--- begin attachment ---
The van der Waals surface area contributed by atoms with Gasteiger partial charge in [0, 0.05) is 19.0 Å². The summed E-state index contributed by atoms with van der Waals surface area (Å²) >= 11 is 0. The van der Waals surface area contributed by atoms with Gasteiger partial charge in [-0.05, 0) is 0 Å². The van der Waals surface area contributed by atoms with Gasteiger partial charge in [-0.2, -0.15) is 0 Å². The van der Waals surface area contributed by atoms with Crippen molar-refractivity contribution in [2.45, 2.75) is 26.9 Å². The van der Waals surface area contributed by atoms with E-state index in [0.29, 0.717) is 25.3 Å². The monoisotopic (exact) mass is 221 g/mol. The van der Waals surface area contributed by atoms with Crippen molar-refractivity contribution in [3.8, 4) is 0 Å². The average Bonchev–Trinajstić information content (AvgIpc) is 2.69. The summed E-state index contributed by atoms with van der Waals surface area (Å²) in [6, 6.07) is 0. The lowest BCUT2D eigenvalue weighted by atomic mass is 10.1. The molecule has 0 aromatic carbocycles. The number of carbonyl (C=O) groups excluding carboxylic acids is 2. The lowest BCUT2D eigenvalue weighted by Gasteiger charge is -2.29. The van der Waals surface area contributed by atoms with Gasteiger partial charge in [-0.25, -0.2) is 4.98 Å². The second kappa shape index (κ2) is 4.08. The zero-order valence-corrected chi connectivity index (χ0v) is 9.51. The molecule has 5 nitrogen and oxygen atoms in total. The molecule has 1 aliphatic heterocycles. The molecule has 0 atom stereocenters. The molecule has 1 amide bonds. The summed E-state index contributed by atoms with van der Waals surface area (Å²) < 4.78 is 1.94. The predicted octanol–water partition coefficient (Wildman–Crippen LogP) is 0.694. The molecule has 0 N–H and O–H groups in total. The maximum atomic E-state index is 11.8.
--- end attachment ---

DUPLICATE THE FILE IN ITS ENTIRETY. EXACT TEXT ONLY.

The van der Waals surface area contributed by atoms with Gasteiger partial charge in [0, 0.05) is 19.0 Å². The summed E-state index contributed by atoms with van der Waals surface area (Å²) >= 11 is 0. The van der Waals surface area contributed by atoms with Gasteiger partial charge in [-0.05, 0) is 0 Å². The van der Waals surface area contributed by atoms with Gasteiger partial charge in [-0.2, -0.15) is 0 Å². The van der Waals surface area contributed by atoms with Crippen molar-refractivity contribution in [2.45, 2.75) is 26.9 Å². The van der Waals surface area contributed by atoms with E-state index in [0.29, 0.717) is 25.3 Å². The monoisotopic (exact) mass is 221 g/mol. The van der Waals surface area contributed by atoms with Crippen molar-refractivity contribution in [3.8, 4) is 0 Å². The average Bonchev–Trinajstić information content (AvgIpc) is 2.69. The summed E-state index contributed by atoms with van der Waals surface area (Å²) in [6, 6.07) is 0. The lowest BCUT2D eigenvalue weighted by atomic mass is 10.1. The molecule has 0 aromatic carbocycles. The number of carbonyl (C=O) groups excluding carboxylic acids is 2. The lowest BCUT2D eigenvalue weighted by Gasteiger charge is -2.29. The van der Waals surface area contributed by atoms with Gasteiger partial charge in [-0.25, -0.2) is 4.98 Å². The second kappa shape index (κ2) is 4.08. The zero-order valence-corrected chi connectivity index (χ0v) is 9.51. The molecule has 5 nitrogen and oxygen atoms in total. The molecule has 1 aliphatic heterocycles. The molecule has 0 atom stereocenters. The molecule has 1 amide bonds. The summed E-state index contributed by atoms with van der Waals surface area (Å²) < 4.78 is 1.94. The predicted octanol–water partition coefficient (Wildman–Crippen LogP) is 0.694. The molecule has 0 N–H and O–H groups in total. The maximum atomic E-state index is 11.8.